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I have the following dataset

Post Table

| UserID | title     |
-----------------------
| userA  | Article 1 |
| userA  | Article 2 |
| userB  | Article 3 |
| userC  | Article 4 |
| userB  | Article 5 |

I'd like to get all the articles from userA and userB. In reality, I can have 50 userIDs in input and a thousand of posts in the output.

What is the best way to perform a such query:

  • A GSI on the UserID and a query for each (50 queries with a few rows returned)
  • A Scan with a filter on the userID using a "IN" filter ?
  • Any other solution ?

Using MySQL, I knew it was better to do one big query than many smalls. But is this true with DynamoDB ?

1 Answer 1

6

When using DynamoDB, you need to stop thinking about SQL databases. The paradigm is completely different.

To answer your question, it is best to use one query because small queries will always round up your Read Capacity even if you don't use it all.

Avoid Scan as much as possible, it is the most expensive one as the filtering happens AFTER all the documents have been read.

Deep dive in DynamoDB

In your case, I see a clear access pattern where your Primary Key is a combination of UserID (your hashKey) and title (your rangeKey).

However, that would make your table very strict, meaning that your hashKey is always a UserId and your rangeKey a title. So instead of naming your keys as UserId and title just use generic names, such as pk and sk, these being just strings. This way you can do very powerful queries (the most efficient way to get info from your table) like pk=userA and sk BEGINS_WITH Article. But this assumes that all your article start with the word Article which I don't think it would be the case.

Going a bit further, and to enable you to have a single table app, you can prefix your different entities at the time of saving them. For example, you could prefix all your UserId with USER# and all your article title with ART#, so your table would look like (note the new names of the columns):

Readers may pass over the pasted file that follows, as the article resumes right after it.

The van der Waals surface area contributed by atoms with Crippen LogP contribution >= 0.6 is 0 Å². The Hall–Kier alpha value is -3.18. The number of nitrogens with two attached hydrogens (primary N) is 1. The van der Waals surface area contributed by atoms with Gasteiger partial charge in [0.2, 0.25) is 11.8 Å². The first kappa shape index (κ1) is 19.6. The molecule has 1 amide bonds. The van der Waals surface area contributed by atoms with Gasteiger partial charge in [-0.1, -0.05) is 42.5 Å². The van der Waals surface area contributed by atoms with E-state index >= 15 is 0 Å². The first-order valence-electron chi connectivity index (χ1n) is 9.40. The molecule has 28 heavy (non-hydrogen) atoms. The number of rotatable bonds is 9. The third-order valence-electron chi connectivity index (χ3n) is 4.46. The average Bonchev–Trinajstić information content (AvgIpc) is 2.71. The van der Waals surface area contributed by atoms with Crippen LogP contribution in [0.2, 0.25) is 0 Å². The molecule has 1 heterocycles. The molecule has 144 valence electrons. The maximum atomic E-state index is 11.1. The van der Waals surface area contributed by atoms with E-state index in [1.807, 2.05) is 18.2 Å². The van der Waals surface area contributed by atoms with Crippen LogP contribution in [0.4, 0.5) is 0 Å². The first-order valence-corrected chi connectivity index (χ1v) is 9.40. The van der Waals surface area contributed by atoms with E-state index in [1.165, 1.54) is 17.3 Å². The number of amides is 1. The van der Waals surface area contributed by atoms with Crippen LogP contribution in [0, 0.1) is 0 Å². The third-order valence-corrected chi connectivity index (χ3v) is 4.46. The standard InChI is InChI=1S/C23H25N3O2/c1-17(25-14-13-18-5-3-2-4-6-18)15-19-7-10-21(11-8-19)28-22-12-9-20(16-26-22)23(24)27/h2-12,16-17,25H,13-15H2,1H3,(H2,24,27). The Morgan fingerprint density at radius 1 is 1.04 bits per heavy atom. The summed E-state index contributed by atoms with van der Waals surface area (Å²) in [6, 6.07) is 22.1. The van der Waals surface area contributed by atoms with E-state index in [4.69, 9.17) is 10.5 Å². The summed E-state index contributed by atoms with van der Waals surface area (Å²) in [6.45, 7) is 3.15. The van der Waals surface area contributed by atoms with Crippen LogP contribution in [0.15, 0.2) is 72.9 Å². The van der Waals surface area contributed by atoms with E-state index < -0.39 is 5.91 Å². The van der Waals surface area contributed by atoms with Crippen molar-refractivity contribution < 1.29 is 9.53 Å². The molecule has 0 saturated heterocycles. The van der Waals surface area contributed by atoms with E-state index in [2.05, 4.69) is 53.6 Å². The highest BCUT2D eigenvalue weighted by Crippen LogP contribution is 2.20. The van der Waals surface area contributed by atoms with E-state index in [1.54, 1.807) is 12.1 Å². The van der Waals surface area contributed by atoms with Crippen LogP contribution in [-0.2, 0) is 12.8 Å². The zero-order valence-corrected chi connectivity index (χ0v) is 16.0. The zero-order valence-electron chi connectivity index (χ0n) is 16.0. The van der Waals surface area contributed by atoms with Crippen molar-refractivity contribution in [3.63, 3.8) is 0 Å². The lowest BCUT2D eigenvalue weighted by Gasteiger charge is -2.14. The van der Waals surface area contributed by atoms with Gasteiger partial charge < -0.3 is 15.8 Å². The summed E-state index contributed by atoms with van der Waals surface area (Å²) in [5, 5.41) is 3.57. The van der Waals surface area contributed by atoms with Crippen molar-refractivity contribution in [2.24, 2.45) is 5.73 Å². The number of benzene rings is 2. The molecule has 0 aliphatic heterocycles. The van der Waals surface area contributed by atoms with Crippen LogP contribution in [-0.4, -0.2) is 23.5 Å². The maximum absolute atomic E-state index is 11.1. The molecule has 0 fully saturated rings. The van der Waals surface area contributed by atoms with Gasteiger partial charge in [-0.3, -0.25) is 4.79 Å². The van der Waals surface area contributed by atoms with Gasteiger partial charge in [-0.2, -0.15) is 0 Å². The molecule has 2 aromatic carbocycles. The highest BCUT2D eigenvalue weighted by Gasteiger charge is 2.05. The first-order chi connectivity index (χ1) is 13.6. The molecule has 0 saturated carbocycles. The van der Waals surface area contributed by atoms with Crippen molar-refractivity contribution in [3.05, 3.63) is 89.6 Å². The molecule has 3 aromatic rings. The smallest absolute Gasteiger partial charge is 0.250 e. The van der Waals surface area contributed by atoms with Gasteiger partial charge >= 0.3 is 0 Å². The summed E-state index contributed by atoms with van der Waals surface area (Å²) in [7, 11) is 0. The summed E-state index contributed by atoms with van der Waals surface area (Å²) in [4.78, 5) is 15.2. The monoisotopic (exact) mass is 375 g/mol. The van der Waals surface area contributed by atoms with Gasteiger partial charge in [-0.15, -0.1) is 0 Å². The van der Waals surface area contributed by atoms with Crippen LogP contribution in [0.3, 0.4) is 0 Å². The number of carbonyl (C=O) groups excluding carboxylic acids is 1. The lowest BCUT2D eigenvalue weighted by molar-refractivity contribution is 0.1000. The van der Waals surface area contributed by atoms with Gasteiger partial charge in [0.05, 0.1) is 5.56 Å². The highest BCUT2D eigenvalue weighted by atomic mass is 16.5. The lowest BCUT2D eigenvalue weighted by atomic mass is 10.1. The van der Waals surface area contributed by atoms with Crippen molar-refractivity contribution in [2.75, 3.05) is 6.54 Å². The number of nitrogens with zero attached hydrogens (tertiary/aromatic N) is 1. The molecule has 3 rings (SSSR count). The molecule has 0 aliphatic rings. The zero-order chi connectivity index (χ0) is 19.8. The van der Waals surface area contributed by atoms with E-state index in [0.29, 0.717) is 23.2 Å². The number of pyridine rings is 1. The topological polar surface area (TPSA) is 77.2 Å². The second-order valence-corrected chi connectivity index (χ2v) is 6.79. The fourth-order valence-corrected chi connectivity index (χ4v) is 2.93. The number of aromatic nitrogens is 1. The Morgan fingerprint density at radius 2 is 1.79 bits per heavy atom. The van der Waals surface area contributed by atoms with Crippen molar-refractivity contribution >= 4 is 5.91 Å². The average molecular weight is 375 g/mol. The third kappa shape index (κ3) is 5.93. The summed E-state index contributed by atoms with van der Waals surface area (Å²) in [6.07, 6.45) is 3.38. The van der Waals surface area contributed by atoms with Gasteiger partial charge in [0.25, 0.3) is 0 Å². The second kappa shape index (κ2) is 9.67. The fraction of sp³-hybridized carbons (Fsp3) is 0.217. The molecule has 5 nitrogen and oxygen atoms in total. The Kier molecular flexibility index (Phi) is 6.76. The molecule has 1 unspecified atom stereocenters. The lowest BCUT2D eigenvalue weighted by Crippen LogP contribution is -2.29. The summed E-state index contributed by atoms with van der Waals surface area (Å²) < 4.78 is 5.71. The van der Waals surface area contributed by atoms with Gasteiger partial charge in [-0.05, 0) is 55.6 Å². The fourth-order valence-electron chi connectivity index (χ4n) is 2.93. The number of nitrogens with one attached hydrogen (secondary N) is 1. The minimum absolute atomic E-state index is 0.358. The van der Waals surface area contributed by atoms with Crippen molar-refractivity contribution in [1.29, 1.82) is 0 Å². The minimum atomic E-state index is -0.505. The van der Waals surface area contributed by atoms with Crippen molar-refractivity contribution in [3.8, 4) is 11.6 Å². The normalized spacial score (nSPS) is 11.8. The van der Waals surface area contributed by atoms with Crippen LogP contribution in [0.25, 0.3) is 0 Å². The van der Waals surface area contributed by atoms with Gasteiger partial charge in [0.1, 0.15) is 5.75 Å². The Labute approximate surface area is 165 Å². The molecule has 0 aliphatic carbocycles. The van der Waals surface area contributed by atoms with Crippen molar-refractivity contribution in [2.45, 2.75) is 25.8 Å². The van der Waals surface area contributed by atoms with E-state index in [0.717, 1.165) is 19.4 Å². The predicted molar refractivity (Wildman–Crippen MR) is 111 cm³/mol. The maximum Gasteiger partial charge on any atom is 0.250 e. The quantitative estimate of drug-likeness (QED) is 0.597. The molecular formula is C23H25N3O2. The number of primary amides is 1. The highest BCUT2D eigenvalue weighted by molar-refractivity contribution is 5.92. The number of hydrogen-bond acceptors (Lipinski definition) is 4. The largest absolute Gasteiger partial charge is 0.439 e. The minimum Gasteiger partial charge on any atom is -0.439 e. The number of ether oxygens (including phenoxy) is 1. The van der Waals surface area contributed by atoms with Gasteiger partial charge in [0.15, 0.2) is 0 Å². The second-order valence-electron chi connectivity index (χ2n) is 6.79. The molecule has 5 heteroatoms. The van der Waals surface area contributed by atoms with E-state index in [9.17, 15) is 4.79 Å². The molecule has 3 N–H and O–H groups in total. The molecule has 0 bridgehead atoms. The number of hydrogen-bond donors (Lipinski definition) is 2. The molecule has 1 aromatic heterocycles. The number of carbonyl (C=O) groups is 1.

Post Table

| pk          | sk            |
------------------------------
| USER#userA  | ART#Article 1 |
| USER#userA  | ART#Article 2 |
| USER#userB  | ART#Article 3 |
| USER#userC  | ART#Article 4 |
| USER#userB  | ART#Article 5 |

With this setup, you can do now pk=USER#userA and sk BEGINS_WITH ART# to give you in JUST ONE query, all the articles for userA

With this prefixing approach, nothing stops you from having a heteregenous single table (the real power of DynamoDB is about to be unleashed). For example:

My heteregenous Table

| pk            | sk            |
--------------------------------
| USER#userA    | ART#Article 1 |
| USER#userA    | ART#Article 2 |
| USER#userB    | ART#Article 3 |
| USER#userC    | ART#Article 4 |
| USER#userB    | ART#Article 5 |
| ART#Article 5 | COM#Comment 1 |
| ART#Article 5 | COM#Comment 2 | 
| ART#Article 6 | COM#Comment 1 |
| ART#Article 6 | COM#Comment 2 |

What if you want all comments for a given article? Easy pk=ART#Article 5 and sk BEGINS_WITH COM#

Finally, you can use a technique called Inverted Index to create a GSI where you just switch your pk for your sk and your sk for your pk to give you even more potential queries. This is clearly explained in the first of these masterpieces, which I recommend you to watch in this order:

  1. AWS re:Invent 2019
  2. AWS re:Invent 2018

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